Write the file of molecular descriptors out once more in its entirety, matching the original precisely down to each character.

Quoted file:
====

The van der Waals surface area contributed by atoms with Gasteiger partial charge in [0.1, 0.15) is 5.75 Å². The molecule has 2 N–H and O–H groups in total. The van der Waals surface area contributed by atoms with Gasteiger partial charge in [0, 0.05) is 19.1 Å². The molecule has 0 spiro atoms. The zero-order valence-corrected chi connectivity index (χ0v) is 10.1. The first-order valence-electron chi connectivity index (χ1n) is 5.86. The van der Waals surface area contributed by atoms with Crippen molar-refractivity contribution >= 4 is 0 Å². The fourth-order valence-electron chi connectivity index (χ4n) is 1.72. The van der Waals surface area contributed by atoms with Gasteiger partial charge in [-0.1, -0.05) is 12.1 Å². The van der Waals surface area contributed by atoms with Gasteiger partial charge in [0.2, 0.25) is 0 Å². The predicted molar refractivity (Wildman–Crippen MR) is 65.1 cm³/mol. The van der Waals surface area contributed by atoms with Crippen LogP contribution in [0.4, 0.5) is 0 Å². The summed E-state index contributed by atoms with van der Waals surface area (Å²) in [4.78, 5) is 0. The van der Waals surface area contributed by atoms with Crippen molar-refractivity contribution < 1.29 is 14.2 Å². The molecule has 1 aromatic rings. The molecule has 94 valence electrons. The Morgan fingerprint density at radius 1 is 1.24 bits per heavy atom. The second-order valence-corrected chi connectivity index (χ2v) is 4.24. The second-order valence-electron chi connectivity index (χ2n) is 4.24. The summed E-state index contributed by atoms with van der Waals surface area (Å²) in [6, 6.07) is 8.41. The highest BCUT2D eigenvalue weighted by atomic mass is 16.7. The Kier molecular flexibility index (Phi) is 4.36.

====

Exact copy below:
The van der Waals surface area contributed by atoms with Gasteiger partial charge in [0.1, 0.15) is 5.75 Å². The molecule has 2 N–H and O–H groups in total. The van der Waals surface area contributed by atoms with Gasteiger partial charge in [0, 0.05) is 19.1 Å². The molecule has 0 spiro atoms. The zero-order valence-corrected chi connectivity index (χ0v) is 10.1. The first-order valence-electron chi connectivity index (χ1n) is 5.86. The van der Waals surface area contributed by atoms with Crippen molar-refractivity contribution >= 4 is 0 Å². The fourth-order valence-electron chi connectivity index (χ4n) is 1.72. The van der Waals surface area contributed by atoms with Gasteiger partial charge in [-0.1, -0.05) is 12.1 Å². The van der Waals surface area contributed by atoms with Gasteiger partial charge in [0.2, 0.25) is 0 Å². The predicted molar refractivity (Wildman–Crippen MR) is 65.1 cm³/mol. The van der Waals surface area contributed by atoms with Crippen LogP contribution in [0.4, 0.5) is 0 Å². The summed E-state index contributed by atoms with van der Waals surface area (Å²) in [4.78, 5) is 0. The van der Waals surface area contributed by atoms with Crippen molar-refractivity contribution < 1.29 is 14.2 Å². The molecule has 1 aromatic rings. The molecule has 94 valence electrons. The Morgan fingerprint density at radius 1 is 1.24 bits per heavy atom. The second-order valence-corrected chi connectivity index (χ2v) is 4.24. The second-order valence-electron chi connectivity index (χ2n) is 4.24. The summed E-state index contributed by atoms with van der Waals surface area (Å²) in [6, 6.07) is 8.41. The highest BCUT2D eigenvalue weighted by atomic mass is 16.7. The Kier molecular flexibility index (Phi) is 4.36.